The annual rise of material price came after a pause of 2 years because of the pandemic
The Centre has increased allocations for materials cost for mid-day meals at schools by 9.6 per cent, after two unprecedented years of the COVID-19 pandemic. The measure, however, is insufficient to protect against rising inflation, stakeholders and experts complained.
In absolute figures, the hike translates to a measly 48 paise for a primary school child and 72 paise for an upper primary school child.
In comparison, India’s consumer food price inflation from September 2021 through April 2022 increased to 8.38 per cent from 0.68 per cent.
What is required at the very least is to keep up with inflation, said Mazdoor Kisan Shakti Sangathan’s Nikhil Dey, who has vociferously worked for Right to Food. He added:
Since the revision in material cost per head is coming after two years, the effective annual increase would actually be around 5 per cent.
India is home to a third of the world’s malnourished children. It also ranked 101 out of 116 countries on the Global Hunger Index (2021). With this reality, it is paramount to ensure continuous access to quality food for the country's children.
The scheme feeds 118 million students across the country, according to data maintained by the Centre.
The revision came into effect from October 1 for 2022-2023. Now, the price of a mid-day meal in primary school (grades 1-5) has been set at Rs 5.45 and in upper primary school (class 6-8) at Rs 8.17.
The material cost has improved marginally over the past decade, according to central government data. It was Rs 2.69 for primary school children and Rs 4.03 for upper primary school children in 2010-2011; rose to Rs 3.34 and Rs 5 respectively in 2013-2014; Rs 4.13 and Rs 6.18 in 2016-2017; Rs 4.97 and Rs 7.45 in 2020-2022.
Material cost makes up the largest proportion of the cost of the Pradhan Mantri Poshan Shakti Nirman scheme. It accounts for money required to buy oil, pulses, vegetables, fuel, spices, salt and cooking labour cost.
Wheat and rice is provided under the public distribution system. The approved funding pattern mandates a 90:10 ratio between the Centre and states respectively for the North Eastern Region, Himachal Pradesh, Uttarakhand & Jammu and Kashmir.
For Union territories (UT) without a legislature, the Centre contributes the entire cost, while the ratio is split 60:40 for remaining states and the two UTs with legislature — Delhi and Puducherry.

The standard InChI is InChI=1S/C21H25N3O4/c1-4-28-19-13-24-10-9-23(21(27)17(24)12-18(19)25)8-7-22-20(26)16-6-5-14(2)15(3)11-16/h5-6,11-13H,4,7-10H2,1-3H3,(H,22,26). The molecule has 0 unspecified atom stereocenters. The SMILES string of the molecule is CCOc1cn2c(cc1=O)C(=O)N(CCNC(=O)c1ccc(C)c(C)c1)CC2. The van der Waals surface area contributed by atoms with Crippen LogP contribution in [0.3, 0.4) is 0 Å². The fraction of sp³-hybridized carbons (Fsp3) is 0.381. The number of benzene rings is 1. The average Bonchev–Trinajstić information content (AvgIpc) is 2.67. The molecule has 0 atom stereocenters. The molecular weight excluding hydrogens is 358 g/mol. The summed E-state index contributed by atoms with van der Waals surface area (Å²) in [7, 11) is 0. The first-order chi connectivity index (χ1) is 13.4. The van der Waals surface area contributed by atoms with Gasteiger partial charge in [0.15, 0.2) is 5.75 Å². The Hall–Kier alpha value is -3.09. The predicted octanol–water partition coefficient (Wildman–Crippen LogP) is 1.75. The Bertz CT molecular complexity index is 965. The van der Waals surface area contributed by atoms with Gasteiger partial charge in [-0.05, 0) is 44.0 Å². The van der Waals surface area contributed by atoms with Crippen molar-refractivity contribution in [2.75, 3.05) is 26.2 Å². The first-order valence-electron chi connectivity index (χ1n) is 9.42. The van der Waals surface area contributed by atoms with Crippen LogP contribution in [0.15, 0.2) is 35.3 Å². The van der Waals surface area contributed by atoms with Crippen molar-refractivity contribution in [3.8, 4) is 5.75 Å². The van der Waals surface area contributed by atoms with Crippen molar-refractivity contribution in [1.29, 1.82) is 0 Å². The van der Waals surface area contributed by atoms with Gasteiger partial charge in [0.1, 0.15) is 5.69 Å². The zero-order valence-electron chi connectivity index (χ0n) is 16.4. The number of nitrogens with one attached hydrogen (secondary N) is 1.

Insufficient LPG supply and high inflation, particularly for pulses — a key source of protein for the student beneficiaries — are the major pressure points.
The central education ministry, under which the midday meal scheme is implemented, is reportedly in talks with the Union Ministry of Petroleum and Natural Gas to address this hurdle “by linking its availability to enrolment in schools,” The Indian Express reported. For the high pulse prices, similar conversations are being held with the food ministry.
The cost usually is revised by the government on an annual basis but the pandemic delayed the process. To implement the revised cooking cost, the central government will have to spend an additional Rs 660 crore in 2022-23 and the states Rs 400 crore, calculations done by the news daily showed.
Sachin Jain, a food rights activist associated with the Vikas Samvad Human Development Resource Organisation, argued that any comparison of the hike in material cost with food inflation is irrelevant because the base price itself is insufficient. He added:
Nearly a decade ago, a joint review mission of the midday meal scheme in Madhya Pradesh, which we contributed to, found per head cost was just half of what is actually required to meet the required standards.
Jain pointed to another fissure in the scheme: In the absence of a central kitchen, the system is primarily run by cook-cum-helpers, most of whom get paid just Rs 2,000 per month and Rs 1,000 per month in eight states.
This reflects the character that we want to ensure those who are marginalised remain marginalised, he said. “It compromises quality and doesn’t allow for accountability. We need to link their wages to semi-skilled work.”
It may be easier to keep exploiting people but buying raw materials is unavoidable, Dey noted.
He offered two possible solutions. One, dearness allowance is hiked twice a year for government employees and the same can be done for the labour involved in implementing the midday meal scheme. Two, paying them wages under the Mahatma Gandhi National Rural Employment Guarantee Act should be explored, the expert opined.
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